Looking over what our delicious Associated Press has proffered for the morning:
The government says the nation's unemployment rate bolted to 7.2 percent in December, the highest since early 1993, as employers slashed 524,000 jobs. The Labor Department's report underscores the terrible toll of the deepening recession and highlights the hard task President-elect Barack Obama faces in resuscitating the flat-lined economy. For all of 2008, the economy lost 2.6 million jobs. That was the most since 1945, when nearly 2.8 million jobs were lost, although the number of jobs in the U.S. has more than tripled since then.
What's important about lines such as those above is recent memory. You all remember 1993, right? The bread lines, the dust bowl in the midwest. It was a time when the nation had to pull together and consider pulling the lever for a Republican legislature. Hard to fathom in these days, I know.
Last night as I was browsing the interweb, I came across this entertainment/celebrity news show that was streamed on the web. There were clips associated with the main show, where the behind-the-scenes people were discussing how inexpensive the outfits on the show were. Several things struck me: 1. Someone is funding such a venture. 2. They have advertisers who think people want to buy stuff. 3. People are still advocating shopping, but just on a bargain scale. 4. When are they finally going to discuss Jennifer Aniston's bikini?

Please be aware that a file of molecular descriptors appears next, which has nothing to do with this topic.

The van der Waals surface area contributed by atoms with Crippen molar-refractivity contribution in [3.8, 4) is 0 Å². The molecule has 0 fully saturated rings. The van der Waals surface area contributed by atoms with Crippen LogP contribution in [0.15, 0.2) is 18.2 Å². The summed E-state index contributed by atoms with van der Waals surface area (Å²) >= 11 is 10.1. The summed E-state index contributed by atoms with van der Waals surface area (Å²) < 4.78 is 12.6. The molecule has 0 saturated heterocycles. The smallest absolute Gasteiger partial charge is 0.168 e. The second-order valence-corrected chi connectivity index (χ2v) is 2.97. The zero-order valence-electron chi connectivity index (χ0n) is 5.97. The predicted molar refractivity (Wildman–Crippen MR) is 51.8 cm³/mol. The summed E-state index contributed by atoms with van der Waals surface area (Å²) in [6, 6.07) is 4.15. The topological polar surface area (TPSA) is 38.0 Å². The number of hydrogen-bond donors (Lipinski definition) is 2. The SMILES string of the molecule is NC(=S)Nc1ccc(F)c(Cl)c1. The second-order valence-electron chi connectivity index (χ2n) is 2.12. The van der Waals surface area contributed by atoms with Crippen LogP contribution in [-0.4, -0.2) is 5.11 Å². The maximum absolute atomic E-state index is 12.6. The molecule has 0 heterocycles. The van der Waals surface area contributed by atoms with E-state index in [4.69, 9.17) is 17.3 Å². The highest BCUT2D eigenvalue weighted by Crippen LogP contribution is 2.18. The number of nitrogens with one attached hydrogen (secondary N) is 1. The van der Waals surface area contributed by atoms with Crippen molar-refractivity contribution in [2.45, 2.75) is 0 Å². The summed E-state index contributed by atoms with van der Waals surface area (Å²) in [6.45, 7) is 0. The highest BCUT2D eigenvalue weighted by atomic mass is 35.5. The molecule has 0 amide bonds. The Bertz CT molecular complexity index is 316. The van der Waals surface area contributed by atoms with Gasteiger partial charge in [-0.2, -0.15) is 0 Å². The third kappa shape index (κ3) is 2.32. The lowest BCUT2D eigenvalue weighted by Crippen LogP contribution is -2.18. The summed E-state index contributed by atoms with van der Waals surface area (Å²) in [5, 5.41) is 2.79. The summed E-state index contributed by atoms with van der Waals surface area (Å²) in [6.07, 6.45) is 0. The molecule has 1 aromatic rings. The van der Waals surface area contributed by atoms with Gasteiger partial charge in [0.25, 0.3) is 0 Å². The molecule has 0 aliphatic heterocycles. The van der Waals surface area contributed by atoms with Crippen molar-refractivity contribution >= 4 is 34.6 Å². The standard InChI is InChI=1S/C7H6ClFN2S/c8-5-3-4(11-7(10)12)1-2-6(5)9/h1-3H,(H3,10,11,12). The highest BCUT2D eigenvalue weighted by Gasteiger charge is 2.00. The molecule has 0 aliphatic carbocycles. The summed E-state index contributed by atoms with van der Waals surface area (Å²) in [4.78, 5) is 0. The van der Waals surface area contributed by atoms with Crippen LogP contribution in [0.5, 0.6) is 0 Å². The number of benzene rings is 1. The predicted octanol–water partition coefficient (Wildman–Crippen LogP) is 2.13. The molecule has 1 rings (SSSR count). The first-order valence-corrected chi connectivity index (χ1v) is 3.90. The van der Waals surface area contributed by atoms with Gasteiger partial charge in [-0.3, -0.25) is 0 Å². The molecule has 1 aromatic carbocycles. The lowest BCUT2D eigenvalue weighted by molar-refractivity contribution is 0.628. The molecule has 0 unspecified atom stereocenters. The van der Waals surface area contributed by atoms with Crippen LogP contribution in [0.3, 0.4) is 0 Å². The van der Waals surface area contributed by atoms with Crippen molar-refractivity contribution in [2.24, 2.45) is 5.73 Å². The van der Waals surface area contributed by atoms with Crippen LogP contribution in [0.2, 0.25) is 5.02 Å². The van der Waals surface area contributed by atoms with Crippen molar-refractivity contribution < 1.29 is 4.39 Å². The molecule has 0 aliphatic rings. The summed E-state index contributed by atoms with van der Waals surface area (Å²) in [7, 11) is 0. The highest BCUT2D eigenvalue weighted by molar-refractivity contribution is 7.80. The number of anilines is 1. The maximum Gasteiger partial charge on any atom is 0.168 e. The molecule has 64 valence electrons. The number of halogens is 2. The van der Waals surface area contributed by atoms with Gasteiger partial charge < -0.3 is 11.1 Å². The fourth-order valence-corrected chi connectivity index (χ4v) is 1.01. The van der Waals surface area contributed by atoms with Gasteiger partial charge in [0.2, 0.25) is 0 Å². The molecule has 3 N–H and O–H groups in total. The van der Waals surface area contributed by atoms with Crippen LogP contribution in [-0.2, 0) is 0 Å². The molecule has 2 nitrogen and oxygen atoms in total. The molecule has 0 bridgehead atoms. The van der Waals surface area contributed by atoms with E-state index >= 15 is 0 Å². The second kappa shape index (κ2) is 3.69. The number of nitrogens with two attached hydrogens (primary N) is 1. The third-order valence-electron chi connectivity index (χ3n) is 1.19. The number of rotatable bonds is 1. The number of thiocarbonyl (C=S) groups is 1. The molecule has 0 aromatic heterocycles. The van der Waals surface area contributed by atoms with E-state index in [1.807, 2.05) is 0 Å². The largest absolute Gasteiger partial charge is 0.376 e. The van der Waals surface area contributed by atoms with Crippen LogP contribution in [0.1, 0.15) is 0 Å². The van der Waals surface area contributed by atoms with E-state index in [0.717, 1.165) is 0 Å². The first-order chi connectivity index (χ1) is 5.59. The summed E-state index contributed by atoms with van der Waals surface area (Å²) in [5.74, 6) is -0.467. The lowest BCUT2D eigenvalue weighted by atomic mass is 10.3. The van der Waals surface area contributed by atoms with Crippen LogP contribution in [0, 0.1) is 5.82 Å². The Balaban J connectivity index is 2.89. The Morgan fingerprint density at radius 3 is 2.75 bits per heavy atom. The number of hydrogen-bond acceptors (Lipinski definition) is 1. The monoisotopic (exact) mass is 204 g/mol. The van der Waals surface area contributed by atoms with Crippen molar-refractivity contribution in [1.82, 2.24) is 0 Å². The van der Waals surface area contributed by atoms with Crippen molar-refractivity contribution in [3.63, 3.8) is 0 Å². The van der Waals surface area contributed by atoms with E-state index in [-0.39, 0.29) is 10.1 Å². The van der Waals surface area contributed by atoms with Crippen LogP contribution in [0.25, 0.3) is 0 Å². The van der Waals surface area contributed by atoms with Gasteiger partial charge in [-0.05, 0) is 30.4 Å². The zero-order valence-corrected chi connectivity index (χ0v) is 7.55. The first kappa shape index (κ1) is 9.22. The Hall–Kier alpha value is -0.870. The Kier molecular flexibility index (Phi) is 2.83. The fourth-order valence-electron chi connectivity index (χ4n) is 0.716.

The more I read these doom and gloom stories, the more I realize how good we've got it. I don't mean to whitewash -- what is happening is certainly tragic and jarring, particularly for those whose retirements were riding on the booming economy. But when economic hard times befall less fortunate countries, they have a hard time finding, let alone buying, food, finding shelter, and generally being safe from mob violence. The institutions of their civil society begin to break down.
The only mobs we're going to see in the next few weeks are those descending on Washington to (a.) celebrate the inauguration of a new president, and (b.) protest for the rights of the unborn.
This is not the behavior of a nation teetering on the brink of desparation. It is, however, a nation eager to see someone "fix" the problem, a prospect which is altogether disconcerting. We've been in tough economic times and come out of them before unscathed. The political reforms, on the other hand, have not been helpful. In other words, the political, not the economic, is the darkest cloud on the horizon.
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